May 21, 2017 § Leave a comment
The manifestos tell us that Britain has a big gap in its major-party politics, a gap that’s bigger than it has been perhaps in a generation. It’s not, however, the one that the media seemed to be angling for. The expectation given was of a “hard right” Tory party against a “hard left” Labour party. Neither prediction, looking at the policy detail, is anywhere near correct.
It turns out that Britain doesn’t have a gaping need for a centrist party. It has a desperate need for a liberal one.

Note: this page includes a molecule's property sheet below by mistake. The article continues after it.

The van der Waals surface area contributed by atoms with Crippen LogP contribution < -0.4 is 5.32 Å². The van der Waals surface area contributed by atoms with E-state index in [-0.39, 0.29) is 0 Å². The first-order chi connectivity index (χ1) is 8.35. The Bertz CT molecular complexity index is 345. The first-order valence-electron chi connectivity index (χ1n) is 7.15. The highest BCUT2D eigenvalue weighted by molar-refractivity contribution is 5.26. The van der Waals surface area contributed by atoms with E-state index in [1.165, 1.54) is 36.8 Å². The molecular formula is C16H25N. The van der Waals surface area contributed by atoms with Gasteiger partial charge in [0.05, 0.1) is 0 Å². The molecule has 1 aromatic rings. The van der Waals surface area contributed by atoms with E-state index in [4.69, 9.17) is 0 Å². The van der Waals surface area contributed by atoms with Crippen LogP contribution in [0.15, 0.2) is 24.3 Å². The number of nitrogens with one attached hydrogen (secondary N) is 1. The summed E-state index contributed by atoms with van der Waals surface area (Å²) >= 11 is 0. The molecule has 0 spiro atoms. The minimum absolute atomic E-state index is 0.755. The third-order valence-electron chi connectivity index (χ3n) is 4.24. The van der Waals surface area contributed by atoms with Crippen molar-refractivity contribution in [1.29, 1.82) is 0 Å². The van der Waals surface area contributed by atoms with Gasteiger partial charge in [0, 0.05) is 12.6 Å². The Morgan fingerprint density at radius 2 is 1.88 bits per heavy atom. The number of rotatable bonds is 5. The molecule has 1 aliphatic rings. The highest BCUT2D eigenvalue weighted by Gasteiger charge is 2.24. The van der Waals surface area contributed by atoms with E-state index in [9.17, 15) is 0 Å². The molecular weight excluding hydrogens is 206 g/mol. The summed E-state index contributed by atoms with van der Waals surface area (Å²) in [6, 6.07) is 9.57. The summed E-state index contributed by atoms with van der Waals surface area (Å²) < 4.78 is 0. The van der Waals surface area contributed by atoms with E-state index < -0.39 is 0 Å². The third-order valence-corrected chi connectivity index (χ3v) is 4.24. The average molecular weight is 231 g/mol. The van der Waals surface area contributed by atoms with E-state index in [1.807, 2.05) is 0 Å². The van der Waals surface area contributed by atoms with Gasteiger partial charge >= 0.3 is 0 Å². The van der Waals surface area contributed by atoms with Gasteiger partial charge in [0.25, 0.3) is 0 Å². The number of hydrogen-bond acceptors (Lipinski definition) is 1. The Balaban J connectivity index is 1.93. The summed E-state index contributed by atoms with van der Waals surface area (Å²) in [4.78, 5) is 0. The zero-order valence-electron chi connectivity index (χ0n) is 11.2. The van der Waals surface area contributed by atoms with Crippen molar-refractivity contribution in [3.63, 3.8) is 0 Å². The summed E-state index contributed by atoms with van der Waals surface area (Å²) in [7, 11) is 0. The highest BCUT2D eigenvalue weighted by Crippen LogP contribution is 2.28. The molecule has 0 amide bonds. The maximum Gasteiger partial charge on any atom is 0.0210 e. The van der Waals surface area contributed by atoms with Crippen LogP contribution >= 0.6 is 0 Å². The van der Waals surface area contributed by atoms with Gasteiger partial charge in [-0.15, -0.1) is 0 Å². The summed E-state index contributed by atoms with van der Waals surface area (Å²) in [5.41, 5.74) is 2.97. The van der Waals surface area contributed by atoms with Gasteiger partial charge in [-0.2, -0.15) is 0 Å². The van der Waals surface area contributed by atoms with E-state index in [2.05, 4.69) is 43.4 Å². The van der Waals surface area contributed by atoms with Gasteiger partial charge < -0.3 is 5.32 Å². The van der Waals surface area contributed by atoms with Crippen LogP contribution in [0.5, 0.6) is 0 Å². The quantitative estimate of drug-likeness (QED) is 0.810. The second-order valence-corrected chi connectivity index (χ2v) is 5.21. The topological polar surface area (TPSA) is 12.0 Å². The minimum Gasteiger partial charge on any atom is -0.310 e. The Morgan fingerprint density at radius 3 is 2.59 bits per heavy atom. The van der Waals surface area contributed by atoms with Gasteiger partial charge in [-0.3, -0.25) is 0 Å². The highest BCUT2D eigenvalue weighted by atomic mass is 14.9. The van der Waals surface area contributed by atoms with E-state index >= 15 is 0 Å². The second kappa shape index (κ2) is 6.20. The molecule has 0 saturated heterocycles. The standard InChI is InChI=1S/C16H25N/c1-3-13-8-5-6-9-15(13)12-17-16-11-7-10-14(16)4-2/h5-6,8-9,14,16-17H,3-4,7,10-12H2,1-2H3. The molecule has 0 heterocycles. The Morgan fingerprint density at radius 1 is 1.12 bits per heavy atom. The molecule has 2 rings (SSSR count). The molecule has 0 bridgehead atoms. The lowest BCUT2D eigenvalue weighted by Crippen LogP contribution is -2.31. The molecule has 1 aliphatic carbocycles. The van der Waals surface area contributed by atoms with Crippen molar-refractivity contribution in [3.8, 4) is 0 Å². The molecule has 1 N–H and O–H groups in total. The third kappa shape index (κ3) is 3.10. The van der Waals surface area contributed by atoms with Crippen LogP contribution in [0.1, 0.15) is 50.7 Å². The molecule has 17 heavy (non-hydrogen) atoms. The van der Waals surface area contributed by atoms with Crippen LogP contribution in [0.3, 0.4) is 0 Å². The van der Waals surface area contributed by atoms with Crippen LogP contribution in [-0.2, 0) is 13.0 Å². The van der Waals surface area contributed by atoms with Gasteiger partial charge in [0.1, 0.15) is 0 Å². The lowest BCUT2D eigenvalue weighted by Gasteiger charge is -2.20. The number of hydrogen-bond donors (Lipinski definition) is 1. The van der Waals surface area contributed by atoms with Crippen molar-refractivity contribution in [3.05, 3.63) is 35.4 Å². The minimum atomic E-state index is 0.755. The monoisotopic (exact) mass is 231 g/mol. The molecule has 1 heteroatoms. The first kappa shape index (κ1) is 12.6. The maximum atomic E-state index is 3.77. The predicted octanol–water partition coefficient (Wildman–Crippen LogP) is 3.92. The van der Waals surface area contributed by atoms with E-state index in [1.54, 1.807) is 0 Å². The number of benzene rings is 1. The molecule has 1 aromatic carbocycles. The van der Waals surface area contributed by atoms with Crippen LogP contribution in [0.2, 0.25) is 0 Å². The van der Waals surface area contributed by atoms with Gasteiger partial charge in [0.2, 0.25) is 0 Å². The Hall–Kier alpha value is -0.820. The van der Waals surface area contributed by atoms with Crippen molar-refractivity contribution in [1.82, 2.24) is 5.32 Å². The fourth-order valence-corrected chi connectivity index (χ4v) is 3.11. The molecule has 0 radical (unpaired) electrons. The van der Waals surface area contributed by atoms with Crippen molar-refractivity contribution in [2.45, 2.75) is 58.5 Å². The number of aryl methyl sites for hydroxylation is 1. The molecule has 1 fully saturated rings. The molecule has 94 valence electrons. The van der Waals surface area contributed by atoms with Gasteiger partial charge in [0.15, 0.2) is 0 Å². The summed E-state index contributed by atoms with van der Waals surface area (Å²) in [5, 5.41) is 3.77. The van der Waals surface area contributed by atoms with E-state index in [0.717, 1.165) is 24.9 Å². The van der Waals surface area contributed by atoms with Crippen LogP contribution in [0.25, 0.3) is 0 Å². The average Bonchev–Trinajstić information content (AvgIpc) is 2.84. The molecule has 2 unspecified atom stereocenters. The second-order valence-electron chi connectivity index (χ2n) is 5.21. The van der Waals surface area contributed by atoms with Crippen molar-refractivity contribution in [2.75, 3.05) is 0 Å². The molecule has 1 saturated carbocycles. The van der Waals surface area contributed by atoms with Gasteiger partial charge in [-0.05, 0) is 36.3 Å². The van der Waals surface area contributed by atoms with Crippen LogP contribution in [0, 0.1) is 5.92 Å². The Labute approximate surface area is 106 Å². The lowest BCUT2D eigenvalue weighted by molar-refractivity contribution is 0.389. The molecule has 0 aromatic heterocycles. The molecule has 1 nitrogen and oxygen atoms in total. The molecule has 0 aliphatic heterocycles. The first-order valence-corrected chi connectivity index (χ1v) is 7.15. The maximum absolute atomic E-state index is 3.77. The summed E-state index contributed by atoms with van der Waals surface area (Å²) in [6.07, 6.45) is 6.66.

The Tory manifesto is hard to write much about because it’s so light on detail – but it’s clear that this is one of the most hardline nationalist and authoritarian programmes for government in decades, possible the most so since the second world war. Rising requirements for couples to bring their spouses to the UK, an uncosted “aim” of cracking down on migrant numbers at the expense of the economy, and a commitment to a hard Brexit with the possibility of a cliff-edge one left open all leave any idea of the Conservatives as an economically sane option in tatters. They also destroy the idea of a “compassionate” or “liberal” conservatism – a spurious idea at the best of times, but now more clearly than ever a simple lie. Opposing this Tory isolationism will have to fall to the Lib Dems (and to a lesser extent the Greens) – we need people more than ever in parliament who are prepared to be unequivocal about the virtues of reaching out to the world.